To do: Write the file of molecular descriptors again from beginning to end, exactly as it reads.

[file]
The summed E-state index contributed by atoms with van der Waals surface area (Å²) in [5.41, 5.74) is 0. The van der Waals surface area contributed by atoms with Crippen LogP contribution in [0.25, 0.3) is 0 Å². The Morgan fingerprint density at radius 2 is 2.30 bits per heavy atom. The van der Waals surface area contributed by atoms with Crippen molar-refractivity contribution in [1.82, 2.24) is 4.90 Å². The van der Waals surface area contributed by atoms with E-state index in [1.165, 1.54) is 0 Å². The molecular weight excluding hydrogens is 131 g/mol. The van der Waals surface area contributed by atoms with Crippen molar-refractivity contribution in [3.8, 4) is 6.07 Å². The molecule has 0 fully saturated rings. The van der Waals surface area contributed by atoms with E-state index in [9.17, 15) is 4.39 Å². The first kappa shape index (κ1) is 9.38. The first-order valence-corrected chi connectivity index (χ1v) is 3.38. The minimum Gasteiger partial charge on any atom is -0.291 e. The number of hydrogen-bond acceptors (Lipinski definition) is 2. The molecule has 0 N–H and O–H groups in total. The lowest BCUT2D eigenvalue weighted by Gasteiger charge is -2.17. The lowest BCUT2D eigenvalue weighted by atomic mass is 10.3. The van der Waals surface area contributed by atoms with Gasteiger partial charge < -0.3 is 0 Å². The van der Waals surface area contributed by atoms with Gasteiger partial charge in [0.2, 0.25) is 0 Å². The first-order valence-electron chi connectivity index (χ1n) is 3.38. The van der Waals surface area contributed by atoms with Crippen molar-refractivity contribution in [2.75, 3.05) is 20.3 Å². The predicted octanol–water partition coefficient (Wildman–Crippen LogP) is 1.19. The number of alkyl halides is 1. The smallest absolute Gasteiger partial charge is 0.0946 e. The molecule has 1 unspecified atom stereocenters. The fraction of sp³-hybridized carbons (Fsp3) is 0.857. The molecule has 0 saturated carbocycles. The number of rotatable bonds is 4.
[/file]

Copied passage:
The summed E-state index contributed by atoms with van der Waals surface area (Å²) in [5.41, 5.74) is 0. The van der Waals surface area contributed by atoms with Crippen LogP contribution in [0.25, 0.3) is 0 Å². The Morgan fingerprint density at radius 2 is 2.30 bits per heavy atom. The van der Waals surface area contributed by atoms with Crippen molar-refractivity contribution in [1.82, 2.24) is 4.90 Å². The van der Waals surface area contributed by atoms with E-state index in [1.165, 1.54) is 0 Å². The molecular weight excluding hydrogens is 131 g/mol. The van der Waals surface area contributed by atoms with Crippen molar-refractivity contribution in [3.8, 4) is 6.07 Å². The molecule has 0 fully saturated rings. The van der Waals surface area contributed by atoms with E-state index in [9.17, 15) is 4.39 Å². The first kappa shape index (κ1) is 9.38. The first-order valence-corrected chi connectivity index (χ1v) is 3.38. The minimum Gasteiger partial charge on any atom is -0.291 e. The number of hydrogen-bond acceptors (Lipinski definition) is 2. The molecule has 0 N–H and O–H groups in total. The lowest BCUT2D eigenvalue weighted by Gasteiger charge is -2.17. The lowest BCUT2D eigenvalue weighted by atomic mass is 10.3. The van der Waals surface area contributed by atoms with Gasteiger partial charge < -0.3 is 0 Å². The van der Waals surface area contributed by atoms with Gasteiger partial charge in [0.2, 0.25) is 0 Å². The first-order valence-electron chi connectivity index (χ1n) is 3.38. The van der Waals surface area contributed by atoms with Crippen molar-refractivity contribution in [2.75, 3.05) is 20.3 Å². The predicted octanol–water partition coefficient (Wildman–Crippen LogP) is 1.19. The number of alkyl halides is 1. The smallest absolute Gasteiger partial charge is 0.0946 e. The molecule has 1 unspecified atom stereocenters. The fraction of sp³-hybridized carbons (Fsp3) is 0.857. The molecule has 0 saturated carbocycles. The number of rotatable bonds is 4.